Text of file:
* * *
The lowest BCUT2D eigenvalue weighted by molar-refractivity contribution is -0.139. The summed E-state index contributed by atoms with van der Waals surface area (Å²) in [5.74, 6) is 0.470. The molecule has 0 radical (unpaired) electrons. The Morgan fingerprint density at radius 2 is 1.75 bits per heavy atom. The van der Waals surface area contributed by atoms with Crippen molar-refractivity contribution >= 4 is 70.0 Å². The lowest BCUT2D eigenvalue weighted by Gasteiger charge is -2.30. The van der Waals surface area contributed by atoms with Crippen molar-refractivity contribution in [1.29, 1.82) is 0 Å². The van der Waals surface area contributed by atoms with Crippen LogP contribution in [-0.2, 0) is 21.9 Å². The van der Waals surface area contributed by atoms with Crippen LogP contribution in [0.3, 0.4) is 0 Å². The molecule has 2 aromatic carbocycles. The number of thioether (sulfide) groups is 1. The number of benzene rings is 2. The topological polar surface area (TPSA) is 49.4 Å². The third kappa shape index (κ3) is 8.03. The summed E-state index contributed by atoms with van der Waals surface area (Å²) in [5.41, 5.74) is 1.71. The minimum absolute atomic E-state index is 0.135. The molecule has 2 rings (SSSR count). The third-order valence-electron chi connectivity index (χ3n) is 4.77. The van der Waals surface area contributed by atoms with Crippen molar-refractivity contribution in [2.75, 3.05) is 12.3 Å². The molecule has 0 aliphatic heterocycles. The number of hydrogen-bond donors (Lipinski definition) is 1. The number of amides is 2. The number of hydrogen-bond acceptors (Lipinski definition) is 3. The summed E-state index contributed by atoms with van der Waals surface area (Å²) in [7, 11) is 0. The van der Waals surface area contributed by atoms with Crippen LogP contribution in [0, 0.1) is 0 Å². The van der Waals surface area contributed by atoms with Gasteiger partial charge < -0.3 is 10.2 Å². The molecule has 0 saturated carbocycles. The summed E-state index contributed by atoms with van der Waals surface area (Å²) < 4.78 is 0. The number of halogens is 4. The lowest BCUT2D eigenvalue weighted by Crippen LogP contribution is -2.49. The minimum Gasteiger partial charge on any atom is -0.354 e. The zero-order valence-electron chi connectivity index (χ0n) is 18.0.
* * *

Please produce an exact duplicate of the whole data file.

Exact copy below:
The lowest BCUT2D eigenvalue weighted by molar-refractivity contribution is -0.139. The summed E-state index contributed by atoms with van der Waals surface area (Å²) in [5.74, 6) is 0.470. The molecule has 0 radical (unpaired) electrons. The Morgan fingerprint density at radius 2 is 1.75 bits per heavy atom. The van der Waals surface area contributed by atoms with Crippen molar-refractivity contribution >= 4 is 70.0 Å². The lowest BCUT2D eigenvalue weighted by Gasteiger charge is -2.30. The van der Waals surface area contributed by atoms with Crippen molar-refractivity contribution in [1.29, 1.82) is 0 Å². The van der Waals surface area contributed by atoms with Crippen LogP contribution in [-0.2, 0) is 21.9 Å². The van der Waals surface area contributed by atoms with Crippen LogP contribution in [0.3, 0.4) is 0 Å². The molecule has 2 aromatic carbocycles. The number of thioether (sulfide) groups is 1. The number of benzene rings is 2. The topological polar surface area (TPSA) is 49.4 Å². The third kappa shape index (κ3) is 8.03. The summed E-state index contributed by atoms with van der Waals surface area (Å²) in [5.41, 5.74) is 1.71. The minimum absolute atomic E-state index is 0.135. The molecule has 2 rings (SSSR count). The third-order valence-electron chi connectivity index (χ3n) is 4.77. The van der Waals surface area contributed by atoms with Crippen molar-refractivity contribution in [2.75, 3.05) is 12.3 Å². The molecule has 0 aliphatic heterocycles. The number of hydrogen-bond donors (Lipinski definition) is 1. The number of amides is 2. The number of hydrogen-bond acceptors (Lipinski definition) is 3. The summed E-state index contributed by atoms with van der Waals surface area (Å²) in [7, 11) is 0. The van der Waals surface area contributed by atoms with Crippen LogP contribution in [0, 0.1) is 0 Å². The van der Waals surface area contributed by atoms with Gasteiger partial charge < -0.3 is 10.2 Å². The molecule has 0 saturated carbocycles. The summed E-state index contributed by atoms with van der Waals surface area (Å²) < 4.78 is 0. The number of halogens is 4. The lowest BCUT2D eigenvalue weighted by Crippen LogP contribution is -2.49. The minimum Gasteiger partial charge on any atom is -0.354 e. The zero-order valence-electron chi connectivity index (χ0n) is 18.0.